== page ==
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Spring Budget 2023 what to expect

20th Feb 2023
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The next Budget, which sets out the Government's tax and spending blueprints, will be held on 15th March 2023.

Spring Budget 2023 what to expect | Futrli by Sage | Image of the Chancellor of the Exchequer's red budget box
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Will Chancellor Jeremy Hunt's speech echo his first last November: a sombre affair filled with talk of tax allowance freezes and bands to raise future tax revenue?

Or will the Chancellor be keen to demonstrate they are the party of low taxation, as top ministers often emphasise in speeches and interviews?

Business tax 

With the main rate of corporation tax rising to 25% for the most profitable companies from 1 April, the UK's allure to foreign businesses is likely to diminish, which means the Government needs to think about alternative incentives. 

To that end, the Chancellor might allay apprehensions about the tax hike and instil certainty around business planning by introducing some form of corporate tax roadmap.

Furthermore, the Chancellor may announce a host of business investments to mitigate the impact of additional taxes. The Government has already consulted on methods to simplify the administrative complexities of foreign companies in the UK by considering allowing them to re-domicile in the UK. Hunt may disclose his decision on the matter during the Budget.

More concrete in our predictions is the introduction of 'investment zones' in underperforming areas that would offer businesses more lenient tax rules: Hunt spoke about these in a recent address to Bloomberg. While we don't know the precise tax incentives and grants available to businesses in these areas, clues come from Hunt's predecessor Kwasi Kwarteng. He had wanted select areas to provide total relief for stamp duty land tax, business rates and employers' National Insurance on salaries up to £50,270.

Additionally, the Chancellor might be considering an import levy that would apply to goods that are produced by generating high carbon emissions. The levy has been rumoured as part of a deal to help finance UK steel producers.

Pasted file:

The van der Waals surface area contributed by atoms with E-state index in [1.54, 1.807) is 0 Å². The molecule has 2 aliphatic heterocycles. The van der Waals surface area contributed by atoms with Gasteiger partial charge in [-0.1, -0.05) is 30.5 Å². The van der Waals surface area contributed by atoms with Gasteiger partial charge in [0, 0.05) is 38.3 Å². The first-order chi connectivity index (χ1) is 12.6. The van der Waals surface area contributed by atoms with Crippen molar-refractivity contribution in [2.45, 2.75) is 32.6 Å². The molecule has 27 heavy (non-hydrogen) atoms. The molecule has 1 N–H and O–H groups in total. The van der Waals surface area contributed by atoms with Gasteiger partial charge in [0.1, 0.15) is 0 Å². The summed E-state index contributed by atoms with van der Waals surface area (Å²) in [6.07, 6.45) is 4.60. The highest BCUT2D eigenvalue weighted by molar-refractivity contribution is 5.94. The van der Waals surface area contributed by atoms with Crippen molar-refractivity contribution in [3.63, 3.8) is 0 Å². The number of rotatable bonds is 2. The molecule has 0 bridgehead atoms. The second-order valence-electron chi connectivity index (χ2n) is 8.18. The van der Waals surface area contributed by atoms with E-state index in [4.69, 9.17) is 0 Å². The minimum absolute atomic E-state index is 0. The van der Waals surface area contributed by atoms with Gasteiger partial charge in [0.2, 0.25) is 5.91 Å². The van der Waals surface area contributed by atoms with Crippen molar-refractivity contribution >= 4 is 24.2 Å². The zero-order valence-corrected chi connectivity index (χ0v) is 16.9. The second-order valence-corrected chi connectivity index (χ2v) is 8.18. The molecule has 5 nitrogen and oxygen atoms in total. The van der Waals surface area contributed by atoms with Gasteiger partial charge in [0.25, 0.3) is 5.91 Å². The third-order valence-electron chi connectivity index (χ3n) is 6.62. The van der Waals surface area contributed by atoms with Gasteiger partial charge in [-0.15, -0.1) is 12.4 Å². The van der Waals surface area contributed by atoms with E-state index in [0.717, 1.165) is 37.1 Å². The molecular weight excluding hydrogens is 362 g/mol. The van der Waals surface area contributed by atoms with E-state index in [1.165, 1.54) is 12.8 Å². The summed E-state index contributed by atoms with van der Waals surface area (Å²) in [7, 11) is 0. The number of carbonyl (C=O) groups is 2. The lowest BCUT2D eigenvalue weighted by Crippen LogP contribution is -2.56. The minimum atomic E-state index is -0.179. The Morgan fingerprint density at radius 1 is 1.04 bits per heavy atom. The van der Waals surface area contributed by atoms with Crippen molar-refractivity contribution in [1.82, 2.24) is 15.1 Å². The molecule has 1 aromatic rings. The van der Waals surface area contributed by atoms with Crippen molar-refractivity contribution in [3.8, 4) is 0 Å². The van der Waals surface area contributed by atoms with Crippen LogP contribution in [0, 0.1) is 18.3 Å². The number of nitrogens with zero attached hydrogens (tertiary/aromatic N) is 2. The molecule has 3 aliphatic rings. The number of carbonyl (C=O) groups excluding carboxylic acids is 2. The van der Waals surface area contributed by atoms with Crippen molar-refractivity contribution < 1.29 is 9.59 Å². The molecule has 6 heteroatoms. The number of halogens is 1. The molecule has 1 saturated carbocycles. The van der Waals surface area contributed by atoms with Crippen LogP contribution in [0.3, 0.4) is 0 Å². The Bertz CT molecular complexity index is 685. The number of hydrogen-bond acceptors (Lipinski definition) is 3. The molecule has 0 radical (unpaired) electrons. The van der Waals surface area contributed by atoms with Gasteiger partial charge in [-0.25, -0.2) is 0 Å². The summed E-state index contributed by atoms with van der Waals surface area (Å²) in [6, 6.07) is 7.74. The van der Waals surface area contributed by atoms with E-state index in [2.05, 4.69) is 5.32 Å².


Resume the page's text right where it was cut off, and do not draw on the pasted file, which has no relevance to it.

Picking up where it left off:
We could also see changes to the windfall taxes on energy-producing companies after the Office for Budget Responsibility revealed they had not generated the tax revenues they expected. Could the Chancellor respond by tightening the rules, or will he accept lower revenues to signal his future approach to business taxation?

There has so far been no indication of whether businesses will see further business investment incentives, such as a replacement for the super-deduction or a transitional regime for the impending R&D relief changes.

 

Employment tax

Although UK employment is close to record highs, there are around 6.6 million people of working age not in full-time education or employment. At Bloomberg, Hunt said he would "look at the conditions necessary to make work worth your while".

Hunt is unlikely to set changes in stone immediately, but he may initiate consultations concerning reduced National Insurance contributions for returning workers and retraining funding instead. Yet, the Government may adopt a more coercive approach alongside these incentives. In fact, Hunt is rumoured to be considering increasing the state retirement age (to age 68 from as early as 2035) and raising the age at which people can access their personal pensions. 

 

Personal taxes

As part of Rishi Sunak's 2022 Spring Statement, the Treasury should have been scrutinising the many tax reliefs available in the UK to evaluate their efficacy. Hunt might consider ending certain reliefs with low uptakes, such as investors' relief from capital gains tax.

While political pressure to address the tax system for non-UK domiciled individuals exists, immediate reforms seem unlikely outside of an announcement of a public consultation on the matter. 

Lastly, major tax giveaways seem unlikely despite the Government's self-professed preference for low taxation, given its third priority in office: "we will make sure our national debt is falling". Because of this, we should expect tinkering with the tax regime to address perceived unfairness and unintended consequences — calls for the reintroduction of VAT-free shopping for tourists in the UK will probably have fallen on deaf ears at the Treasury, for example. 

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